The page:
By Jim Berkenstock, Artistic Director, Midsummer’s Music
Sergei Vasilyevich Rachmaninoff (1873-1943) was born 150 years ago. We are celebrating this anniversary by playing one of his few chamber music works, Trio élégiaque No. 2 in D Minor, Op. 9, which contains the inscription, “In Memory of a Great Artist.” The “Great Artist” was his friend and mentor, Pyotr Il’yich Tchaikovsky. This second Trio élégiaque was written shortly after Tchaikovsky’s death in 1893. We therefore begin our program with the 1st String Quartet of Tchaikovsky leading us to the title, “Remembering Rachmaninoff, Remembering Tchaikovsky.”
Neither Tchaikovsky nor Rachmaninoff composed a great deal of chamber music, especially Rachmaninoff, so his tribute to Tchaikovsky in the form of this memorial elegy is of particular significance. In addition to being a big work, it also is reflective of the strong feelings Rachmaninoff had for his mentor. In fact, Rachmaninoff, who was prone to bouts of depression, was much affected by Tchaikovsky’s death for several years. When Tchaikovsky died, Rachmaninoff not only lost someone who believed in his ability but also someone who was willing to conduct his new works, thus adding an important imprimatur to the younger composer. At the tender and impressionable age of 20, this loss was a real blow to Rachmaninoff.
Rachmaninoff was one of the great pianists of his day with famously enormous hands and a blazing technique. His concertizing was such a big part of his life that it curtailed his overall compositional output, much of which includes the piano. Tchaikovsky, on the other hand, did not have a significant career as a performer except as an occasional conductor. He was trained as a civil servant and spent his early years in administrative work before attending the newly organized Russian Musical Society. His 13-year period of support by Nadezhda von Meck, a wealthy benefactor who insisted that they never meet, allowed Tchaikovsky considerable financial freedom to compose with little financial concern. His output concentrates much more on opera, ballet, and symphonic works with numerous masterpieces in each area. Hearing these two giants in the realm of chamber music, especially on the same program, gives us a rare opportunity to explore both of them through that narrow lens of their chamber music.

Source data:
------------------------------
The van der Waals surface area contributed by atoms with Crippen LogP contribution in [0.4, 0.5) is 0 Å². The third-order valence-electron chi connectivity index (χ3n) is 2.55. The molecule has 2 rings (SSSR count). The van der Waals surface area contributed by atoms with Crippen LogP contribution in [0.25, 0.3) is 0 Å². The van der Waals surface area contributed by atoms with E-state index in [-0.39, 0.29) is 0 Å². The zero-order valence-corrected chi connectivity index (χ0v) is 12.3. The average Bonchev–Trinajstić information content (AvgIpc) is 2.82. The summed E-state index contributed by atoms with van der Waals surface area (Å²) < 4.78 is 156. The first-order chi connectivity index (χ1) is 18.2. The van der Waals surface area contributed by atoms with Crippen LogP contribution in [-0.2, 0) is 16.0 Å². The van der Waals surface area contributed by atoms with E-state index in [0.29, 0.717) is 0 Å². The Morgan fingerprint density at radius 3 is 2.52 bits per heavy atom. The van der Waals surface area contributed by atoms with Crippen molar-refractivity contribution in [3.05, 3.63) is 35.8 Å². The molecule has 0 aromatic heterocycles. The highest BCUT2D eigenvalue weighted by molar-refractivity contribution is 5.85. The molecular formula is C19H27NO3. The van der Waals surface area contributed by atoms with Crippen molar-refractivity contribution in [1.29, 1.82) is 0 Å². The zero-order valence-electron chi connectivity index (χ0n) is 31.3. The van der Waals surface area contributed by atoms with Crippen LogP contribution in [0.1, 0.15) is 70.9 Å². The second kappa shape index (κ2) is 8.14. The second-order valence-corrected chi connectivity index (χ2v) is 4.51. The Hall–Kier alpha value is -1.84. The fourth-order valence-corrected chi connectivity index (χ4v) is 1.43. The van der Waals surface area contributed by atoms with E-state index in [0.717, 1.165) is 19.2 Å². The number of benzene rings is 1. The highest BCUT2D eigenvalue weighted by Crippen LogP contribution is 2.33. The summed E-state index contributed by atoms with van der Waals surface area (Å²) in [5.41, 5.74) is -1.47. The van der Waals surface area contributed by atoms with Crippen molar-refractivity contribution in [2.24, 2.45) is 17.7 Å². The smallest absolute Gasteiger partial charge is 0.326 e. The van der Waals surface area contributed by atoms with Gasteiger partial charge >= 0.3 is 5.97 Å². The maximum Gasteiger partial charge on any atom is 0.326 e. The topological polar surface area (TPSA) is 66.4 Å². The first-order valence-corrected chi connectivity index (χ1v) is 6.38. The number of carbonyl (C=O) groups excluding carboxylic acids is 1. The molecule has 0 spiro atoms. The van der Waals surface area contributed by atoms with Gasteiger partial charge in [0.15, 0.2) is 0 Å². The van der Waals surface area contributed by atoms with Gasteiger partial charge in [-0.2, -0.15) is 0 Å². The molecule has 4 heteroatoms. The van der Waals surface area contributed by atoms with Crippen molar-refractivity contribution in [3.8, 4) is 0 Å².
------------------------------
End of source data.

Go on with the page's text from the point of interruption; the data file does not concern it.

Jeannie Yu returns to plumb the passionate and yearning pages of the Rachmaninoff, and David Perry leads our quartet in the ravishing Russian riches of the Tchaikovsky. The second movement of this work may sound familiar because it has taken on a life of its own. Its inspiration apparently was the singing of a painter working at his sister’s home where Tchaikovsky was visiting one summer. The folk song Tchaikovsky heard is roughly translated “drinking from a glass of rum.” Tchaikovsky went on to arrange this movement for solo cello and strings. It then became the basis of a popular English song (“On the Isle of May”) from the 1940s.
This Quartet was performed as a tribute to Leo Tolstoy, who was reportedly move to tears. Helen Keller “heard” the work when a friend played the Zoellner Quartet’s performance on a record player placed on a wooden table next to her. Keller felt the vibrations with her hands through the table and was similarly moved to tears. She responded further by writing the following:
When you play to me, I see and hear and feel many things that I cannot easily put into words. I feel the sweep and surge and mighty pulse of life. Oh, you are masters of a wondrous art, subtle and superfine. When you play to me immediately a miracle is wrought, sight is given the blind, and deaf ears hear sweet, strange sounds.
Each note is a picture, a fragrance, the flash of a wing, a lovely girl with pearls in her hair, a group of exquisite children dancing and swinging garlands of flowers—a bright mingling of colors and twinkling feet. There are notes that laugh and kiss and sigh and melt together. And notes that weep and rage and fly apart like shattered crystal.
But mostly the violins sing of lovely things—woods and streams and sun-kissed hills, the faint sound of tiny creatures flitting about in the grass and under the petals of the flowers, the noiseless stirring of shadows in my garden, and the soft breathings of shy things that light on my hand for an instant, or touch my hair with their wings. O, yes! and a thousand, thousand other things that I cannot describe come thronging through my soul when the Zoellner Quartet plays to me.
Please join us to hear what Helen Keller “heard.” Concerts are Thursday, June 29, 7:00 pm, at the Kress Pavilion, Egg Harbor; Friday, June 30, 7:00 pm, at the Unitarian Universalist Fellowship, Ephraim; Saturday, July 1, 7:00 pm, at St. Luke’s Episcopal Church, Sister Bay; and Sunday, 5:00 pm, at Hope United Church of Christ, Sturgeon Bay. Please call 920-854-7088 or visit www.midsummersmusic for tickets or more information. “The violins [will] sing of lovely things.”